Also, If you have ever had surgery or anesthesia then you know one of the requirements before being discharged is passing gas (loudly and proudly for all to hear), and maybe even having a bowel movement. It is something to be celebrated!!!


Maybe it shouldn't be announced in a busy restaurant, but it should be celebrated and appreciated. I'm able to say I have a girl with humor, with healthy intestines, and who is proud of her accomplishments. I'm also proud to say she did finally learn to handle bodily functions in a more private and quiet way. Phew...another parenting task checked off!



The last anecdote I'll share is one I have witnessed many times, but thankful that I can only think of this one time to share from personal experience. The setting this time is the grocery store....yep, you probably know where I'm headed with this one.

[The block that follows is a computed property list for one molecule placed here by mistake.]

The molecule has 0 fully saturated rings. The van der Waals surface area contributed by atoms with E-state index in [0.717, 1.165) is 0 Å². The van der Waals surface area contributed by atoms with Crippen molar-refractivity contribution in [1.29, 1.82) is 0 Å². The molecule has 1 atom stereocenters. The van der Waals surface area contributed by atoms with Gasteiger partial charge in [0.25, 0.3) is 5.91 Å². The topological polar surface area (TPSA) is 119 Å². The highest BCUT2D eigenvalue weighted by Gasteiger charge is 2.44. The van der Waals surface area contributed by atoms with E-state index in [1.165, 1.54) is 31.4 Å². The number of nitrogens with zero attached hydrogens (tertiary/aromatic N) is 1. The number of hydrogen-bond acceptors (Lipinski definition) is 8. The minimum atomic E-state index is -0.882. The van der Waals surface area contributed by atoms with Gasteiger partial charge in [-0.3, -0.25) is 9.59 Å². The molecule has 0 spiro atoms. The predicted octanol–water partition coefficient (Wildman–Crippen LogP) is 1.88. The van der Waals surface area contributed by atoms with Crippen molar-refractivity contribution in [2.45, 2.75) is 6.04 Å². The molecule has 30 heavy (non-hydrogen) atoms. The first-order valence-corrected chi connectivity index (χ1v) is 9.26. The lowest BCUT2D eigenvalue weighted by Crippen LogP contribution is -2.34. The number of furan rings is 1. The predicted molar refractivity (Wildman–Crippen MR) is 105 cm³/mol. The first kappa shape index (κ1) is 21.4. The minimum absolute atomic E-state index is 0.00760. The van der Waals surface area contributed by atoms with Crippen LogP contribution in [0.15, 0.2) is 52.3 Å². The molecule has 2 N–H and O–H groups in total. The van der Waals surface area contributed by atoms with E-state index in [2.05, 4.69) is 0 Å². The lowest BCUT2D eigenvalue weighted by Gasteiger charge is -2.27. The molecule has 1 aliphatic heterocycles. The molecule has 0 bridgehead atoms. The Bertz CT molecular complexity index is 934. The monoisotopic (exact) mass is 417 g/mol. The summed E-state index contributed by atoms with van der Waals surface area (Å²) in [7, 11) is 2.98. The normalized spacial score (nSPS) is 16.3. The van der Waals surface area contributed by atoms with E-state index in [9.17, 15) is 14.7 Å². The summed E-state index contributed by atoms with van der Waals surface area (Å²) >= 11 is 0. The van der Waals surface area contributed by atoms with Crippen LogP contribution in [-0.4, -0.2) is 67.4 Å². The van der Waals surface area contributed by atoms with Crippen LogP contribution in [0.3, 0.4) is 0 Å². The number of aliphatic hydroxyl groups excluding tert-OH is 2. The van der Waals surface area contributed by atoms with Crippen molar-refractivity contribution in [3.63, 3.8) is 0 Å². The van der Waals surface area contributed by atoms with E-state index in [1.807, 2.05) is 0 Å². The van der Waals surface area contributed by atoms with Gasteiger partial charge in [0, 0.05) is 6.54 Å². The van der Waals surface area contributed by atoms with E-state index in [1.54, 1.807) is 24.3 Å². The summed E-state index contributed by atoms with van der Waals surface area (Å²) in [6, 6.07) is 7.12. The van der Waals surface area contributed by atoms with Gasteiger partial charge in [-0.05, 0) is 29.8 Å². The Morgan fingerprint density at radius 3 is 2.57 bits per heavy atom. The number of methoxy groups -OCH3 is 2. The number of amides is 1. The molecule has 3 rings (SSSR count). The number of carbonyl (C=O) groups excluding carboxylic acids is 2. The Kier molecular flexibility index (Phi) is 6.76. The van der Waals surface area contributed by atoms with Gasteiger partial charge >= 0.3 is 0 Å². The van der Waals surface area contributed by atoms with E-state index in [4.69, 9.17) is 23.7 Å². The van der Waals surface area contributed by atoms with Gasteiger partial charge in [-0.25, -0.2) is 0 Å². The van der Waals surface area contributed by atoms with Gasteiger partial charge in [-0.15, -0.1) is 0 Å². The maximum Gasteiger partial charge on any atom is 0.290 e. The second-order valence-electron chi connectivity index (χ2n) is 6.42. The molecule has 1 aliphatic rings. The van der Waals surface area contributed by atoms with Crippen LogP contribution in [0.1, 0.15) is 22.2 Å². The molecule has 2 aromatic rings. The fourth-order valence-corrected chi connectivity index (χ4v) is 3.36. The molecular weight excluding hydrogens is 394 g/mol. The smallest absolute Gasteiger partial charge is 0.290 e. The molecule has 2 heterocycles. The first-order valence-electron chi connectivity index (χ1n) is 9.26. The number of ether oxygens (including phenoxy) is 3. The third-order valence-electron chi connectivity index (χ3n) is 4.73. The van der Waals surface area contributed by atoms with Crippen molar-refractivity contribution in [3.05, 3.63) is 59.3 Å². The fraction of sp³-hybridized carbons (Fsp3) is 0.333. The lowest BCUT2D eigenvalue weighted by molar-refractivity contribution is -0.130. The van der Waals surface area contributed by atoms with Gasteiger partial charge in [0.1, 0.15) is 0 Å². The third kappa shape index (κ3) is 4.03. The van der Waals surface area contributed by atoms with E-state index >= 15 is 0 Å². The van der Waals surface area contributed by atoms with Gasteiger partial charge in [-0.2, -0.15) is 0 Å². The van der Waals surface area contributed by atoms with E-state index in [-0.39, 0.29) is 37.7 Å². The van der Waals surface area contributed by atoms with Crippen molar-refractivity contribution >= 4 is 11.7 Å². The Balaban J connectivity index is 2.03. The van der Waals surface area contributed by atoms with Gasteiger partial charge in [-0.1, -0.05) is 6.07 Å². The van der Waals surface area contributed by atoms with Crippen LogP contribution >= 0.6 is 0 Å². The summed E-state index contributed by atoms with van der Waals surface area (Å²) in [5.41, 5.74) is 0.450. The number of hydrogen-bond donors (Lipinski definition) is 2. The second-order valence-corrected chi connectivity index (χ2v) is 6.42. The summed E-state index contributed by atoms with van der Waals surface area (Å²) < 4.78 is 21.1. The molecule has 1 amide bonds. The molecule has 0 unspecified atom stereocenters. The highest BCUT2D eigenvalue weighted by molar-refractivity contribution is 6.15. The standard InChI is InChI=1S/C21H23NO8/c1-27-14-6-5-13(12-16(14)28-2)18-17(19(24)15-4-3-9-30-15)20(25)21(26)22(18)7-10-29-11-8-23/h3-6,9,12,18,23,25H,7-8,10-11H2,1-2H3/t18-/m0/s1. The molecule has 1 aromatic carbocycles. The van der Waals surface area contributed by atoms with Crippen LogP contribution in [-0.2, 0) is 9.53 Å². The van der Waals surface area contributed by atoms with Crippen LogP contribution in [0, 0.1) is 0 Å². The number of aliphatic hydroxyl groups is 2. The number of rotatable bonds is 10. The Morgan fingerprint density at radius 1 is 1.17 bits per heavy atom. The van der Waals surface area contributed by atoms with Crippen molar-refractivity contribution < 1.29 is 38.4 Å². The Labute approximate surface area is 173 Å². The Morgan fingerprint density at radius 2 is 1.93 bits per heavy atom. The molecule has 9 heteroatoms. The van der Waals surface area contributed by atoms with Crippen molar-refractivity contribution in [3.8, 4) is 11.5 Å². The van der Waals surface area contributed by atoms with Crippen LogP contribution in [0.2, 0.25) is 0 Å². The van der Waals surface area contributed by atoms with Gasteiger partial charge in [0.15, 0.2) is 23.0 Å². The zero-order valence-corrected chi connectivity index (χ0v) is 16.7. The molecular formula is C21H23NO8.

3 year old Katie, her dad, and I all went to the store to get a full list of items that we needed. About halfway through our trip Katie begins having a meltdown. For the life of me I can't remember what started it, but it was a full blown tantrum...crying, screaming, hitting, and kicking. The looks from other customers started, and I knew there was no coming back or reasoning with her at that point.


Katie's dad agreed to finish the shopping while I carried Katie out to the car, getting kicked and hit the whole way there. I remember feeling so embarrassed, angry, and frustrated, and wanting to scream myself. In that moment, there was no finding gratitude.